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Where do they kill journalists?

Dr Matevž Tomšič (Photo: Demokracija archive)

By: Dr. Matevž Tomšič

A report by an independent commission of inquiry into the murder of Maltese journalist Daphne Caruana Galizia was recently published. Recall, she was killed in 2017 in a car bomb explosion near her home. Soon, indications emerged that people closely associated with the socialist government then led by Joseph Muscat were involved in the assassination. Now, however, this report unequivocally states that the Maltese government is (co)responsible for the death of a journalist investigating corruption cases involving senior government officials, as it did not adequately protect her from the impending danger.

It will be interesting to see whether these findings will provoke any reactions from European political structures. They point to a very worrying situation in this island Mediterranean country – both in terms of media freedom and the rule of law. And the institutions of the European Union (quite rightly) point out these two areas as particularly sensitive and important for the functioning of democracy. And the political group of European Socialists, to which the Maltese ruling party also belongs, likes to ‘point the finger’ at alleged violations that are taking place in some European countries – of course at those where the right is in power. And, as a rule, they are also attracted to those responsible in the European institutions. How will the president of the Social Democrats and the MEP Tanja Fajon, for example, react now, when the indecencies of her political companions are revealed?

For several years now, Poland and Hungary have been ‘on the pillar of shame’, claiming that the authorities there administer justice, place their people in all key positions in public institutions, allow state affairs to their supporters – and of course restrict media freedom. Since the government of Prime Minister Janez Janša took office last year, Slovenia has also been tried to join this group, with Janša’s domestic political opponents playing a major role. Although the fact is that in none of the ‘incriminated’ countries has a journalist been murdered. Nor has there been any serious physical assault by people associated with the current authorities. In Slovenia, as a rule, such attacks are carried out by opponents of the Janša government. Meanwhile, various left wing journalists and opinion leaders, who are constantly explaining around how endangered they are, fail to convincingly prove what specifically ‘terrible’ happened to them. The most they can show are the various insulting records of the ruling politicians and their supporters. However, this is by no means the worst thing that can happen to a person. Such ‘attacks’ are sometimes experienced by almost everyone who speaks in public with their views.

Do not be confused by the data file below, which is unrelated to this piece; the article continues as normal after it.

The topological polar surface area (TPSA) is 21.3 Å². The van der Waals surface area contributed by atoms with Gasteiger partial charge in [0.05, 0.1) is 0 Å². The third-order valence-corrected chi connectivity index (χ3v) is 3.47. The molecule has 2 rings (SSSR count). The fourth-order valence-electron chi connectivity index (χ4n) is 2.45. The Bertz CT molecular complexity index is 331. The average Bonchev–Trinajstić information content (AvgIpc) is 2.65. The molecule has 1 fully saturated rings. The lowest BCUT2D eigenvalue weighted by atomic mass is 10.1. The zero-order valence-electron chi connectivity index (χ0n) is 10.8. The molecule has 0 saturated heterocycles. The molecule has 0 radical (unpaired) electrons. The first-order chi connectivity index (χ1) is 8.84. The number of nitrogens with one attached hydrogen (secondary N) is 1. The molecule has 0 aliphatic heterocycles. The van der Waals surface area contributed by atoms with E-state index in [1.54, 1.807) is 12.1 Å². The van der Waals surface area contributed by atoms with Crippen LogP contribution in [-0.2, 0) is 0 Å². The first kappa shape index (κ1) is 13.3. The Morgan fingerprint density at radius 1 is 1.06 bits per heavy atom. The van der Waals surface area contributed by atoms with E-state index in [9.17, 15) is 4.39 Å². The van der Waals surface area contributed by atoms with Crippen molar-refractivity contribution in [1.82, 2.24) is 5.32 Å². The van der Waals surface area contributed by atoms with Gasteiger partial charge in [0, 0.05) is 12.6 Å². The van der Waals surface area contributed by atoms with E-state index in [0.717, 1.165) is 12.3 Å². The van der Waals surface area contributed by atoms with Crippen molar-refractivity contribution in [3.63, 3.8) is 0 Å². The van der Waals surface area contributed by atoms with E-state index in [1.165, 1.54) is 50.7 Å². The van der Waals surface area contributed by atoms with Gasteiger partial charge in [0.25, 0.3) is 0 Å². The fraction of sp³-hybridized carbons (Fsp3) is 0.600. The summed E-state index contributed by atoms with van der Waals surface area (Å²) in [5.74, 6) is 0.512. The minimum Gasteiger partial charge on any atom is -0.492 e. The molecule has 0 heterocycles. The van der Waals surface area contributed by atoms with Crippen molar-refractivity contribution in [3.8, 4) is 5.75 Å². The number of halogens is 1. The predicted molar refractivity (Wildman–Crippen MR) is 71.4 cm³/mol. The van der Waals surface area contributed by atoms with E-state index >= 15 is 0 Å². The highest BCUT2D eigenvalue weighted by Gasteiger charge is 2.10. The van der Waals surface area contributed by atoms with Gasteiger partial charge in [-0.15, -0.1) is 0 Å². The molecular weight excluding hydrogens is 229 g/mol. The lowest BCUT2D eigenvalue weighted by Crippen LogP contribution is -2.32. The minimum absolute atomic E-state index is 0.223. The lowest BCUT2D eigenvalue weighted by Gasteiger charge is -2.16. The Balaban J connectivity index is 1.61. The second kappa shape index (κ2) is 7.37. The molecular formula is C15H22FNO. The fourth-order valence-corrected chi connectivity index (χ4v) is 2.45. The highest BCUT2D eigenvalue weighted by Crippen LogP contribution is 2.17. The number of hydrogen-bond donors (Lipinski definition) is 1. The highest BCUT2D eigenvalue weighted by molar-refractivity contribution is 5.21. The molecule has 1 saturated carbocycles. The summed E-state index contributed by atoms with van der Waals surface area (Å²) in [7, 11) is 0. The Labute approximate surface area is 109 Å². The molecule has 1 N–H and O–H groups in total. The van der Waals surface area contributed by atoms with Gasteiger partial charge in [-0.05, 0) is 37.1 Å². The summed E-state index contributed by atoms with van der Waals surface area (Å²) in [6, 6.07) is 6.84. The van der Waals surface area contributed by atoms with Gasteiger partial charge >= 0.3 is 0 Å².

Will Timmermans and in ’t Veld address the serious situation in their country?

However, attacks on journalists and other media creators are also happening in Western Europe, in the so-called ‘core’ members of the European Union. Thus, a well-known investigative journalist Peter de Vries, who, like Caruano Galizio, dealt with crime and corruption, was recently assassinated in the Netherlands. And the real irony is that this happened in a country whose politicians are very fond of drawing attention to the problematic situation in the media field in other countries. What do European Commission Vice-President Frans Timmermans or MEP Sophie and ‘t Veld say about this? Will the latter dedicate any of the sessions of her commission for the rule of law to the situation in her own country (similarly, like when she dealt with the situation in the field of media in Slovenia)?

It is obvious that in countries where ‘progressive’ political forces are in power; journalists are no safer than in ‘retrogressive’ Central Europe. It would be appropriate to use the same ‘watts’ to assess the situation in different areas, especially where there are serious problems or even threats to democratic order.

Dr Matevž Tomšič is a sociologist, professor at the Faculty of Applied Social Studies and president of the Association of Journalists and Publicists.

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